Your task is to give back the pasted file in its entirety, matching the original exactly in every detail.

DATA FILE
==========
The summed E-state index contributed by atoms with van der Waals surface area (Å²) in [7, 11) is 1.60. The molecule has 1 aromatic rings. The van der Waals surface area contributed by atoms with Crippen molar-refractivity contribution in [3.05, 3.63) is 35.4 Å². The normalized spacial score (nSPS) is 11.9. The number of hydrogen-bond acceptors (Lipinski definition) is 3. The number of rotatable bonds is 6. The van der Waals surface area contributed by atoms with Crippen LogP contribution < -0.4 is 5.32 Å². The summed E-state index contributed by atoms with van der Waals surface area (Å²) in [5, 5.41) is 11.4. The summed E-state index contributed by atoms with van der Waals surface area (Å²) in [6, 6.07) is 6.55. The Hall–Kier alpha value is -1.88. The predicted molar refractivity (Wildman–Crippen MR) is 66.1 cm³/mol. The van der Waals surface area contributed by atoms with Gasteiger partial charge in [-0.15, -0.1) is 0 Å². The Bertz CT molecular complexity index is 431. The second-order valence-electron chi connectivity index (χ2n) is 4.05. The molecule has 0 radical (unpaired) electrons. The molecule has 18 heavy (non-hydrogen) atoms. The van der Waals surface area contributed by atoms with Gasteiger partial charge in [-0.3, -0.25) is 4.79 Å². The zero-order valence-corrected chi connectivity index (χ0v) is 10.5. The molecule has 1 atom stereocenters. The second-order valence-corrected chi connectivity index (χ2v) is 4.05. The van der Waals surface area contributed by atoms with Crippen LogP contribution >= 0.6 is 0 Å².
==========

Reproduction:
The summed E-state index contributed by atoms with van der Waals surface area (Å²) in [7, 11) is 1.60. The molecule has 1 aromatic rings. The van der Waals surface area contributed by atoms with Crippen molar-refractivity contribution in [3.05, 3.63) is 35.4 Å². The normalized spacial score (nSPS) is 11.9. The number of hydrogen-bond acceptors (Lipinski definition) is 3. The number of rotatable bonds is 6. The van der Waals surface area contributed by atoms with Crippen LogP contribution < -0.4 is 5.32 Å². The summed E-state index contributed by atoms with van der Waals surface area (Å²) in [5, 5.41) is 11.4. The summed E-state index contributed by atoms with van der Waals surface area (Å²) in [6, 6.07) is 6.55. The Hall–Kier alpha value is -1.88. The predicted molar refractivity (Wildman–Crippen MR) is 66.1 cm³/mol. The van der Waals surface area contributed by atoms with Gasteiger partial charge in [-0.15, -0.1) is 0 Å². The Bertz CT molecular complexity index is 431. The second-order valence-electron chi connectivity index (χ2n) is 4.05. The molecule has 0 radical (unpaired) electrons. The molecule has 18 heavy (non-hydrogen) atoms. The van der Waals surface area contributed by atoms with Gasteiger partial charge in [-0.3, -0.25) is 4.79 Å². The zero-order valence-corrected chi connectivity index (χ0v) is 10.5. The molecule has 1 atom stereocenters. The second-order valence-corrected chi connectivity index (χ2v) is 4.05. The van der Waals surface area contributed by atoms with Crippen LogP contribution >= 0.6 is 0 Å².